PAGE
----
On November 30, 2015, inspired by Shirley Chisolm’s birthday, Nyki launched Black Girls Vote, Inc. — a non-partisan, grassroots organization that focuses on encouraging, mobilizing and activating Black women to use their collective voting power, to be civically-engaged, and to advocate for issues that impact Black women and their families. The organization seeks to cultivate a generation of Black women leaders who will continue to push for justice.
Nyki has dedicated her career to organizing for social causes. As a seasoned outreach specialist, she has over 14 years of experience in politics, project management, strategic planning, and community engagement.
In 2020, Nyki created the innovative and groundbreaking “Party at the Mailbox” (PATM) campaign, one of the first most successful COVID-19 pandemic-proof voter education engagements in the nation. PATM launched in Baltimore, MD during the April 2020 presidential primary election. The program then expanded to Detroit, MI and Philadelphia, PA for the presidential general election; Atlanta, GA for the 2021 Senate run-off elections; and Richmond, Virginia for the 2021 gubernatorial election. Nyki and her team are currently overseeing an extensive randomized control trial evaluation focused on Black voter engagement.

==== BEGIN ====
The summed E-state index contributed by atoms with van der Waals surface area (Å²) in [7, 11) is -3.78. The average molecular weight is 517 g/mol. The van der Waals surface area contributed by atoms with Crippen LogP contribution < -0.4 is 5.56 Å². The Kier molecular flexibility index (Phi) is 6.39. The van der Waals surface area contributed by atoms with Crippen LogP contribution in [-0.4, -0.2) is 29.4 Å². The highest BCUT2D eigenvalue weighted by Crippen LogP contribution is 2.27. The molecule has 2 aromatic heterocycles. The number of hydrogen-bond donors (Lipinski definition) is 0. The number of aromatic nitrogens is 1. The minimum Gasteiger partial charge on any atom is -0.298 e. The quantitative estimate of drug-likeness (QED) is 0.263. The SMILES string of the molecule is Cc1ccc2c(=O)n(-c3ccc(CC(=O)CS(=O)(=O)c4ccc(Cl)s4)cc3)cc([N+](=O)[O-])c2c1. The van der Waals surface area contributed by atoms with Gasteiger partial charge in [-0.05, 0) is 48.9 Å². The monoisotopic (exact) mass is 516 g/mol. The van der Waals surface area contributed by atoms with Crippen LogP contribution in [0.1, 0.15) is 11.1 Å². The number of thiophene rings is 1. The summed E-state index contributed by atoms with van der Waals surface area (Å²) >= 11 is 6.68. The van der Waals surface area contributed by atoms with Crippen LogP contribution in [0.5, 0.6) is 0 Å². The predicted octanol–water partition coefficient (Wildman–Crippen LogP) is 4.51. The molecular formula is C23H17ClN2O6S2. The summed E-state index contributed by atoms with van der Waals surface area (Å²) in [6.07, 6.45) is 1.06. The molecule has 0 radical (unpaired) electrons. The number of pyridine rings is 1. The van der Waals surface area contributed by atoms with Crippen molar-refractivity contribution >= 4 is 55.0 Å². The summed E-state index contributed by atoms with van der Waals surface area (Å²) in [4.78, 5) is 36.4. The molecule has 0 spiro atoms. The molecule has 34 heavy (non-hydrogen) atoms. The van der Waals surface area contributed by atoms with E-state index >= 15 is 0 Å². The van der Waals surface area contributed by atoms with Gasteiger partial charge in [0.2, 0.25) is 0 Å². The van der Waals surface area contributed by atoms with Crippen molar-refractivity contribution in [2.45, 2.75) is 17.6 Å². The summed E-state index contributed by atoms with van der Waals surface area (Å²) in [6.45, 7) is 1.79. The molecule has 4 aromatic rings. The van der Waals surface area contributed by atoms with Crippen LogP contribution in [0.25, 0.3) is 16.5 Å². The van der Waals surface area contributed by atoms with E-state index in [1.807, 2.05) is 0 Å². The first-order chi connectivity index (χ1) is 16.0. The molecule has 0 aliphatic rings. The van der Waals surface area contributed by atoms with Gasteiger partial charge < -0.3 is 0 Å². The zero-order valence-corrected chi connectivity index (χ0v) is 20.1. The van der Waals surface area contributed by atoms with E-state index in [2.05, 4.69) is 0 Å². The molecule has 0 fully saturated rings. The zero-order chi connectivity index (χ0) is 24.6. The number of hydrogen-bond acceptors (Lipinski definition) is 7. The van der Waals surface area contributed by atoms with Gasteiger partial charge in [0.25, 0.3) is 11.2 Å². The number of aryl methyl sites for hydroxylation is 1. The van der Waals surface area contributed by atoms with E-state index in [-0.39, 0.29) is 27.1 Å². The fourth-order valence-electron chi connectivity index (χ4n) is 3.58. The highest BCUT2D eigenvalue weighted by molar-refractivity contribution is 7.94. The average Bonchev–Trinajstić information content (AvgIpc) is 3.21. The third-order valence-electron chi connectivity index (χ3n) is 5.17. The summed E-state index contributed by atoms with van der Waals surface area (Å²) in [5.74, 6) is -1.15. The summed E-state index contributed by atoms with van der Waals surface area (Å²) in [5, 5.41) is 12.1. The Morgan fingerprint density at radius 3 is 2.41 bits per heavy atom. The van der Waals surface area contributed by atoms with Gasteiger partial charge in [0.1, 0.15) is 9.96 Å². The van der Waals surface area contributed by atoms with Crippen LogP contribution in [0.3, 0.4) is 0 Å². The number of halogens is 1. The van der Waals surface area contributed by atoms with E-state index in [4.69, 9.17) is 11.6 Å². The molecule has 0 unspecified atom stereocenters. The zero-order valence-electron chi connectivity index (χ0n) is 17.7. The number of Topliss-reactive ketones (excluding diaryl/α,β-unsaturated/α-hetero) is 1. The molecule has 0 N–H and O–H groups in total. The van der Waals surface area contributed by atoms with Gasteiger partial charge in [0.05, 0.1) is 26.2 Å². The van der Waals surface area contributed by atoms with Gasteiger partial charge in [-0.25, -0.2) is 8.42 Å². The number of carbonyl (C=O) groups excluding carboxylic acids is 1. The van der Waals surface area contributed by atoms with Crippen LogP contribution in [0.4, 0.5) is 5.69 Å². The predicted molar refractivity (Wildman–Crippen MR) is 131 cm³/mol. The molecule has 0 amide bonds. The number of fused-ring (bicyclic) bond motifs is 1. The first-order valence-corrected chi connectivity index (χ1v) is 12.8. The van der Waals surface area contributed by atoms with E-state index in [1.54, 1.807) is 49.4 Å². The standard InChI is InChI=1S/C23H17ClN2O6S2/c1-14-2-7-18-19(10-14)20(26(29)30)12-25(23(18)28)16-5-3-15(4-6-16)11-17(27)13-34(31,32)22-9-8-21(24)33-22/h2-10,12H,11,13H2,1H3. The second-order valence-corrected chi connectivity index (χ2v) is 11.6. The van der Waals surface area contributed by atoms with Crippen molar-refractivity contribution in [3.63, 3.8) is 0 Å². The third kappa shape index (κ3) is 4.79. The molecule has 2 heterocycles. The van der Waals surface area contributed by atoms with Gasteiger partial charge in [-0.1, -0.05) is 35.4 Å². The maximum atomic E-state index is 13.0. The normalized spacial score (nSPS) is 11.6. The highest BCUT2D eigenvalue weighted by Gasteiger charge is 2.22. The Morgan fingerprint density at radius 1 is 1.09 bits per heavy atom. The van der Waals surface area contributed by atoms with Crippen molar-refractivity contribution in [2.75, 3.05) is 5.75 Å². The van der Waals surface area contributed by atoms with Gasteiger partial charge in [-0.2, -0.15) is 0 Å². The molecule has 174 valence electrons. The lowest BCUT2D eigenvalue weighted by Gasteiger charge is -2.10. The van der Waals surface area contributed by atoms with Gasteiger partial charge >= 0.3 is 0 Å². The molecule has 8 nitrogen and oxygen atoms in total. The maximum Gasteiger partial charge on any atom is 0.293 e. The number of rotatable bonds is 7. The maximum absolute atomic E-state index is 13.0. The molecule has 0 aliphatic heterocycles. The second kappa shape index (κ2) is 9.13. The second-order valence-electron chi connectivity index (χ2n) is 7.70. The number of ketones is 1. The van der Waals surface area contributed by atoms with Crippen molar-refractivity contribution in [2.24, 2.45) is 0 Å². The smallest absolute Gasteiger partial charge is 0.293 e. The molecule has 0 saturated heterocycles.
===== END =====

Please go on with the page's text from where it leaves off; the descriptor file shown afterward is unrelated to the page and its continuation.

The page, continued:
Nyki is a proud graduate of Randallstown High School. A first-generation college student, she attended Frostburg State University where she graduated with a degree in business administration and a minor in leadership studies. After graduation, she studied Mandarin and international business in Beijing, China. In 2018, Nyki earned her Masters of Public Administration from Baruch College as part of the 50th anniversary class of the National Urban Fellows program.
When she’s not organizing for the greater good, Nyki enjoys cooking, event planning, traveling, working out, listening to music, and spending time with great people.